Distance learning is one of the fastest-growing components of higher education. Almost 3.5 million students were enrolled in at least one distance learning course in the fall of 2006 and online enrollments are increasing every year. The convenience of taking classes at any time from any location appeals to today’s adult learner, especially those who work, have families or live in rural areas.
Today a growing number of paralegal and legal secretarial programs have a distance learning component (no law schools currently grant credit for distance learning studies). However, not all distance learning programs are of equal quality. Moreover, the increasing popularity of distance learning programs have led to “diploma mills” or “accreditation mills” that offer bogus degrees and certificates. Choosing a distance learning program requires careful research and evaluation. Below are several important factors to consider in choosing a distance learning program.
- Accreditation. Accreditation is a means of ensuring the quality and effectiveness of higher education institutions and programs in the United States. Eight regional accrediting agencies accredit most of the colleges and universities in the United States. A host of national and professional accrediting organizations also exist, including the Distance Education and Training Council (DETC), an organization that identifies and accredits distance learning programs. These twelve questions outlined by the Council for Higher Education Accreditation are helpful in examining a distance learning program's claims of acccreditation.
In evaluating distance learning paralegal programs, determine if the school is accredited by one of the regional accrediting bodies and by the American Bar Association (ABA). ABA-approval signifies that the school has met certain standards in terms of academics, facilities and instruction. Graduating from an ABA-approved school may give you an advantage in the legal job market.
- Reputation. The reputation of the distance learning program you attend may hinder or enhance your post-graduate employment prospects. In evaluating the reputation of a distance learning program, you should not solely rely on the school’s website or marketing materials. Other ways to investigate the reputation of a distance learning program include:
- Visiting the school.
- Talking to alumni (contact the career services department for alumni names and contact information).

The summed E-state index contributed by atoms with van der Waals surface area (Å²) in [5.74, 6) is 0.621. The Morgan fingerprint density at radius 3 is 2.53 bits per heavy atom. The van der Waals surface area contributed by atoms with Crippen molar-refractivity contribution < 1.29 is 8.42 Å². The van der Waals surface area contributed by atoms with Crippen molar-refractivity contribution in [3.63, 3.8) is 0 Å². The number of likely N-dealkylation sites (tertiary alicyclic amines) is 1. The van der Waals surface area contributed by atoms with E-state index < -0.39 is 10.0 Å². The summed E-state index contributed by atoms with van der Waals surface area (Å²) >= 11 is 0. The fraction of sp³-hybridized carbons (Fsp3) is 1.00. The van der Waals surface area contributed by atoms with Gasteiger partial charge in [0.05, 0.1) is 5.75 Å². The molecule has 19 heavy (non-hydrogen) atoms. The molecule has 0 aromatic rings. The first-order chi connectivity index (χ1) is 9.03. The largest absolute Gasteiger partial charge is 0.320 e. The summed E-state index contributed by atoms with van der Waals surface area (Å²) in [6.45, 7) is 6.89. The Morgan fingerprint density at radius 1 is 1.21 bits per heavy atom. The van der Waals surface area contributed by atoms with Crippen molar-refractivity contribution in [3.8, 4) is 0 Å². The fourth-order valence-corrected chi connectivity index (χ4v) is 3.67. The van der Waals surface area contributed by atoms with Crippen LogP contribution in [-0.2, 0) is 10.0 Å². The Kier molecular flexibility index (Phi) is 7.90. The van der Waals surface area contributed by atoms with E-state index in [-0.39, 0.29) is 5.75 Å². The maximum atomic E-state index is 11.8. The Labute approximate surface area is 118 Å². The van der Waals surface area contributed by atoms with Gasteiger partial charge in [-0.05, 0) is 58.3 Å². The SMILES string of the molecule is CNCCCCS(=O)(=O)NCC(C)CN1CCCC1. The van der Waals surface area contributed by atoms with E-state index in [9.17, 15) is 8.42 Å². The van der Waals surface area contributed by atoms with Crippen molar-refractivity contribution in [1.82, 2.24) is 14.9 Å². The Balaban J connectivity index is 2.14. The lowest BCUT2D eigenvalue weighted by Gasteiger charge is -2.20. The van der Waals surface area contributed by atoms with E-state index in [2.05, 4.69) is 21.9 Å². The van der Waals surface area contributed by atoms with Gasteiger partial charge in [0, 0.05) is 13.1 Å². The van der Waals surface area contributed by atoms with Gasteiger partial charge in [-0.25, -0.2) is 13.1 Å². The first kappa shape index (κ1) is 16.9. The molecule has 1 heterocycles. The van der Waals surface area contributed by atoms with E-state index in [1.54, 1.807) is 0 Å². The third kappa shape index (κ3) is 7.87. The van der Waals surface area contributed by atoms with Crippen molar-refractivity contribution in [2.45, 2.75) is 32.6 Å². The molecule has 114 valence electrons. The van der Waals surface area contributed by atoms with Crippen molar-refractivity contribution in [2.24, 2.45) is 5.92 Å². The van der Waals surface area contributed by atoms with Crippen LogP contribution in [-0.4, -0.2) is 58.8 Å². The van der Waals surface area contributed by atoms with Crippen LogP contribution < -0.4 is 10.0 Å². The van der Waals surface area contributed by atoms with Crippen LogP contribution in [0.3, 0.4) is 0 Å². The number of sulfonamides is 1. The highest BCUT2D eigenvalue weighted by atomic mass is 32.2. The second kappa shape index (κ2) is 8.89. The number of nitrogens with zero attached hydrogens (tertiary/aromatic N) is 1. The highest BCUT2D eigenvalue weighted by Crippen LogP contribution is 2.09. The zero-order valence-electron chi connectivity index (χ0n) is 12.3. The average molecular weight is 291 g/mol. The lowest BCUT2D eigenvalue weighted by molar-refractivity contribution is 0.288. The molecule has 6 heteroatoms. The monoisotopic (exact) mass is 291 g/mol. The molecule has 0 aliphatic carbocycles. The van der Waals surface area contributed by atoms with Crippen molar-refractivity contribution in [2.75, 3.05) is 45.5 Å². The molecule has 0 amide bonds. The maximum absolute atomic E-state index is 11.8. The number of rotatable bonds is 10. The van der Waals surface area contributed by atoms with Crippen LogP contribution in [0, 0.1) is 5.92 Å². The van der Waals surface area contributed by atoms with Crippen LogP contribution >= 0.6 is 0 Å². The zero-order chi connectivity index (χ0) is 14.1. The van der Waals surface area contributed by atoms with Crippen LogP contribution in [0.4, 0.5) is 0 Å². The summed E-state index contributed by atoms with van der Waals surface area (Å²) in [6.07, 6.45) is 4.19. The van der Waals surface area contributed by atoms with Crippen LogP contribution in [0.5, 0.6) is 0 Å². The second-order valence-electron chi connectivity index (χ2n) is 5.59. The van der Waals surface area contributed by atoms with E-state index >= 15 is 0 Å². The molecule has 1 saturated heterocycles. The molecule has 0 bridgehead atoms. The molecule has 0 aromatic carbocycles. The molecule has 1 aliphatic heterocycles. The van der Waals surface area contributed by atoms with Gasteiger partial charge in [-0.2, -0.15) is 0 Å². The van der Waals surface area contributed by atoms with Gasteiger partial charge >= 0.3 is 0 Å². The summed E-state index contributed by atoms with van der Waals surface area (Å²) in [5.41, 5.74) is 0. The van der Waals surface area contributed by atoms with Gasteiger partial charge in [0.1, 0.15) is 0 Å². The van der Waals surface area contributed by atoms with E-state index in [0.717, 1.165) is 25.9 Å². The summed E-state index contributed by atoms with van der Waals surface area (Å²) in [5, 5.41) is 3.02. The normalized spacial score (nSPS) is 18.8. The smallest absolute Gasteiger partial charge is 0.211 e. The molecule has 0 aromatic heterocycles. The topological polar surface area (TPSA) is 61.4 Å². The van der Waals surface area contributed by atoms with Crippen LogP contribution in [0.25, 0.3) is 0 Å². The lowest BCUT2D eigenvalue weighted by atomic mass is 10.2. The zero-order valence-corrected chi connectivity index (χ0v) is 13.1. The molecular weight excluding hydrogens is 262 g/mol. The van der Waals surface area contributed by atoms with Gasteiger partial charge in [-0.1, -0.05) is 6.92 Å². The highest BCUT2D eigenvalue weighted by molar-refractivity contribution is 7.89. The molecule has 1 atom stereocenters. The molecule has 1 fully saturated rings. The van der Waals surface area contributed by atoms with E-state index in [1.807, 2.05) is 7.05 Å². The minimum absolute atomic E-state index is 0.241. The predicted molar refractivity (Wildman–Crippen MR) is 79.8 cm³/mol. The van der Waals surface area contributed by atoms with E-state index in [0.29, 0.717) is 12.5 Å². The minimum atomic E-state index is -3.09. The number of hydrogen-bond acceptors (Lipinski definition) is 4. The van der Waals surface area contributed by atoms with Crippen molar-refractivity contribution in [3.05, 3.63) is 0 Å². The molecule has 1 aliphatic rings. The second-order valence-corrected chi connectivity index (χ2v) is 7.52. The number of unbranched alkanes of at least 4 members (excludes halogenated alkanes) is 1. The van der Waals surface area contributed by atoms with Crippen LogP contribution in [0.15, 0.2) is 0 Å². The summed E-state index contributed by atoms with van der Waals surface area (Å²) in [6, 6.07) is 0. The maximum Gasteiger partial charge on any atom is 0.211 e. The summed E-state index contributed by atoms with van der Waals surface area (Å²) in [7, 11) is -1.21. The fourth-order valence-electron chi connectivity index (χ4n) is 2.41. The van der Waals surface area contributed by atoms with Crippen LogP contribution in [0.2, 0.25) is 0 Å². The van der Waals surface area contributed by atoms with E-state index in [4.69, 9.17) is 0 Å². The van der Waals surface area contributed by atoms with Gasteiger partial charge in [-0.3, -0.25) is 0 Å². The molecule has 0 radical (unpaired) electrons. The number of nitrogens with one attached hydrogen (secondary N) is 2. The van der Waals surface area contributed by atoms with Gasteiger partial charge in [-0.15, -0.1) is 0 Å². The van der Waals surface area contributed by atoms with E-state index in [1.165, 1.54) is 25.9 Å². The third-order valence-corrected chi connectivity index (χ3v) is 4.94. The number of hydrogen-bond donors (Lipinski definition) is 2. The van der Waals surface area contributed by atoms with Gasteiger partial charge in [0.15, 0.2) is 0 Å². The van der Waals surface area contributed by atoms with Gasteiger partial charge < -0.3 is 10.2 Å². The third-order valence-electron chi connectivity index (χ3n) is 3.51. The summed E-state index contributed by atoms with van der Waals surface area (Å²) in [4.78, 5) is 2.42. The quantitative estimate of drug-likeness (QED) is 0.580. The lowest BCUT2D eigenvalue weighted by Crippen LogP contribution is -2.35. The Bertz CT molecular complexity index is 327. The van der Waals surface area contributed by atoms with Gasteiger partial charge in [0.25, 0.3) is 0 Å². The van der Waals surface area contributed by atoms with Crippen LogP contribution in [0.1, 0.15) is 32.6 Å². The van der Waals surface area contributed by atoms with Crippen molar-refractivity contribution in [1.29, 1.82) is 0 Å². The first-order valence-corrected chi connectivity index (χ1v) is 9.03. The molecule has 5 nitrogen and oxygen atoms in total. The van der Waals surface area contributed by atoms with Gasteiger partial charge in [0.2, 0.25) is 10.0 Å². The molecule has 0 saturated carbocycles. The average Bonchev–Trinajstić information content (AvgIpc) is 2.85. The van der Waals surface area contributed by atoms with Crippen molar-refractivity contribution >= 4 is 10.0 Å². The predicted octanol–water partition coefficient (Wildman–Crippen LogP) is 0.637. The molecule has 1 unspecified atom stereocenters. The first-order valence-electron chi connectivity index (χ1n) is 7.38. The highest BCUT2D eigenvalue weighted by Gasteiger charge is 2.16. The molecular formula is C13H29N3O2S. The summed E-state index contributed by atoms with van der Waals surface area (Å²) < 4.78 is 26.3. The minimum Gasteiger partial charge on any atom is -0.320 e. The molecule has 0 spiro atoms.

- Researching the distance learning program’s record with the Better Business Bureau.
- Talking to paralegals, attorneys and legal employers about the reputation of the school you are considering.
- Researching the school in print publications, news articles and on the Internet.
- Academic Offerings. When evaluating distance learning programs, it is also important to consider the program’s academic offerings. A quality distance learning program offers a comprehensive curriculum with a variety of options, electives and advanced coursework. Talk to professors or an academic dean regarding the content and delivery of courses. The American Association for Paralegal Education (AAfPE) recommends that paralegal instructional content include courses in legal research and writing, litigation, ethics, contracts, business organizations and torts. In addition, courses should develop students' critical thinking, communication, computational, computer and organizational skills, and competency to handle ethical issues, according to the AAfPE.
Legal programs should also offer an experiential learning component such as an internship, practicum, pro bono work or clinical experience. These are great resume-building opportunities and allow you to learn practical skills and gain real-world experience.
- Instructional Technologies. Distance learning courses can be delivered in a variety of ways through a growing array of technological tools including audio tapes, CD or DVD ROM’s, e-mail, telephone conferences and web-based delivery systems. Questions to ask include whether the program employs a mix of instructional technology? Is hands-on training and support provided? Can students preview courses online and try out the technologies before enrolling?
- Teaching Staff. The faculty is the backbone of any distance learning program. Are the courses taught by professors or are the courses pre-taped correspondence instruction? If the courses are taught by instructors, what is the background and qualifications of the teaching staff? Are classes taught by paralegals, attorneys or a mix of both?
- Career Services. Another important consideration in any distance learning program is the extent and quality of its career services program. Research indicates that the greater the resources offered by the career services department, the greater the program’s job placement success. You might inquire as to what percentage of graduates find related employment following graduation and whether the career center offers personalized career counseling, job placement assistance, job search seminars, online job boards or resume assistance.